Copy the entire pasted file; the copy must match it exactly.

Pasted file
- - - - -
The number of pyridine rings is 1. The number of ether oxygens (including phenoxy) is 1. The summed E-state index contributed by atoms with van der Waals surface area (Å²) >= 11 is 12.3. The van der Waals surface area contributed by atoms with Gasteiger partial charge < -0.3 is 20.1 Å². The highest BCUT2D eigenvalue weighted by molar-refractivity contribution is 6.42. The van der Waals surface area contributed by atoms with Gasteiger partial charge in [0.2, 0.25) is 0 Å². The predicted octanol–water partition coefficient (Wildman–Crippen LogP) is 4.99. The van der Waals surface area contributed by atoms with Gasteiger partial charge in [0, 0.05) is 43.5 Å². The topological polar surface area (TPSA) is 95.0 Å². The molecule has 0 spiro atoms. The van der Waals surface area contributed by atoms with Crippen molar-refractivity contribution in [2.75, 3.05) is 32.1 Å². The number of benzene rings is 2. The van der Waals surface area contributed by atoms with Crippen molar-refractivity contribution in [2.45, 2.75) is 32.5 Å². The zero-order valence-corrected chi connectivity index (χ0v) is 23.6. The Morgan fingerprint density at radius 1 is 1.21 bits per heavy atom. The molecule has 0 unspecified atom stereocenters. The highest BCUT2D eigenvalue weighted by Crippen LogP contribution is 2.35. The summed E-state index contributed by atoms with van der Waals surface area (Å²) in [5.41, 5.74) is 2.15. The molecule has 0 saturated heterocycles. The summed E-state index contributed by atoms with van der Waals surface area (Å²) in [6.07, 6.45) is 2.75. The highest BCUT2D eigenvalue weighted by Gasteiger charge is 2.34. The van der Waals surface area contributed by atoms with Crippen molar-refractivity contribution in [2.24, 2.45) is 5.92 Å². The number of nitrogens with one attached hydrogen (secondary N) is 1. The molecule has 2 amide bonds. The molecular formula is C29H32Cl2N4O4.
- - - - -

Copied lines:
The number of pyridine rings is 1. The number of ether oxygens (including phenoxy) is 1. The summed E-state index contributed by atoms with van der Waals surface area (Å²) >= 11 is 12.3. The van der Waals surface area contributed by atoms with Gasteiger partial charge < -0.3 is 20.1 Å². The highest BCUT2D eigenvalue weighted by molar-refractivity contribution is 6.42. The van der Waals surface area contributed by atoms with Gasteiger partial charge in [0.2, 0.25) is 0 Å². The predicted octanol–water partition coefficient (Wildman–Crippen LogP) is 4.99. The van der Waals surface area contributed by atoms with Gasteiger partial charge in [0, 0.05) is 43.5 Å². The topological polar surface area (TPSA) is 95.0 Å². The molecule has 0 spiro atoms. The van der Waals surface area contributed by atoms with Crippen molar-refractivity contribution in [2.75, 3.05) is 32.1 Å². The number of benzene rings is 2. The van der Waals surface area contributed by atoms with Crippen molar-refractivity contribution in [2.45, 2.75) is 32.5 Å². The zero-order valence-corrected chi connectivity index (χ0v) is 23.6. The Morgan fingerprint density at radius 1 is 1.21 bits per heavy atom. The molecule has 0 unspecified atom stereocenters. The highest BCUT2D eigenvalue weighted by Crippen LogP contribution is 2.35. The summed E-state index contributed by atoms with van der Waals surface area (Å²) in [5.41, 5.74) is 2.15. The molecule has 0 saturated heterocycles. The summed E-state index contributed by atoms with van der Waals surface area (Å²) in [6.07, 6.45) is 2.75. The highest BCUT2D eigenvalue weighted by Gasteiger charge is 2.34. The van der Waals surface area contributed by atoms with Crippen molar-refractivity contribution in [2.24, 2.45) is 5.92 Å². The number of nitrogens with one attached hydrogen (secondary N) is 1. The molecule has 2 amide bonds. The molecular formula is C29H32Cl2N4O4.